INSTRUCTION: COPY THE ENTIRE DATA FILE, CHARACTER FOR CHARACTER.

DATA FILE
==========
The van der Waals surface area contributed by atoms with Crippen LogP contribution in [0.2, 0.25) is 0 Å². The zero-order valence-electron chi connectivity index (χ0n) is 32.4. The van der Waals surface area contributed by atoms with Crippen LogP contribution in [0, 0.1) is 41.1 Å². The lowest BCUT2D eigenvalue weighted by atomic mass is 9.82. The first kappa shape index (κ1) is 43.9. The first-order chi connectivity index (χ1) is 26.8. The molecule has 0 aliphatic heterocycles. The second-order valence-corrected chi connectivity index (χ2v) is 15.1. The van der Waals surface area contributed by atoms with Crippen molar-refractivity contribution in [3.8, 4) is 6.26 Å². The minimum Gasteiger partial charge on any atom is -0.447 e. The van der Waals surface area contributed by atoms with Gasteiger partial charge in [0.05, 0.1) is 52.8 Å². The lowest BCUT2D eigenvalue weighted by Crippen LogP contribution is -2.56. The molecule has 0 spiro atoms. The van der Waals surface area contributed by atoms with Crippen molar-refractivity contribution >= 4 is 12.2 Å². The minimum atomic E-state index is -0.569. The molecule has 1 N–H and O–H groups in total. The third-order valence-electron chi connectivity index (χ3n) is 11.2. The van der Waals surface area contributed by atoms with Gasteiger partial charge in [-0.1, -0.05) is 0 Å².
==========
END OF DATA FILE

The van der Waals surface area contributed by atoms with Crippen LogP contribution in [0.2, 0.25) is 0 Å². The zero-order valence-electron chi connectivity index (χ0n) is 32.4. The van der Waals surface area contributed by atoms with Crippen LogP contribution in [0, 0.1) is 41.1 Å². The lowest BCUT2D eigenvalue weighted by atomic mass is 9.82. The first kappa shape index (κ1) is 43.9. The first-order chi connectivity index (χ1) is 26.8. The molecule has 0 aliphatic heterocycles. The second-order valence-corrected chi connectivity index (χ2v) is 15.1. The van der Waals surface area contributed by atoms with Crippen molar-refractivity contribution in [3.8, 4) is 6.26 Å². The minimum Gasteiger partial charge on any atom is -0.447 e. The van der Waals surface area contributed by atoms with Gasteiger partial charge in [0.05, 0.1) is 52.8 Å². The lowest BCUT2D eigenvalue weighted by Crippen LogP contribution is -2.56. The molecule has 0 spiro atoms. The van der Waals surface area contributed by atoms with Crippen molar-refractivity contribution >= 4 is 12.2 Å². The minimum atomic E-state index is -0.569. The molecule has 1 N–H and O–H groups in total. The third-order valence-electron chi connectivity index (χ3n) is 11.2. The van der Waals surface area contributed by atoms with Gasteiger partial charge in [-0.1, -0.05) is 0 Å².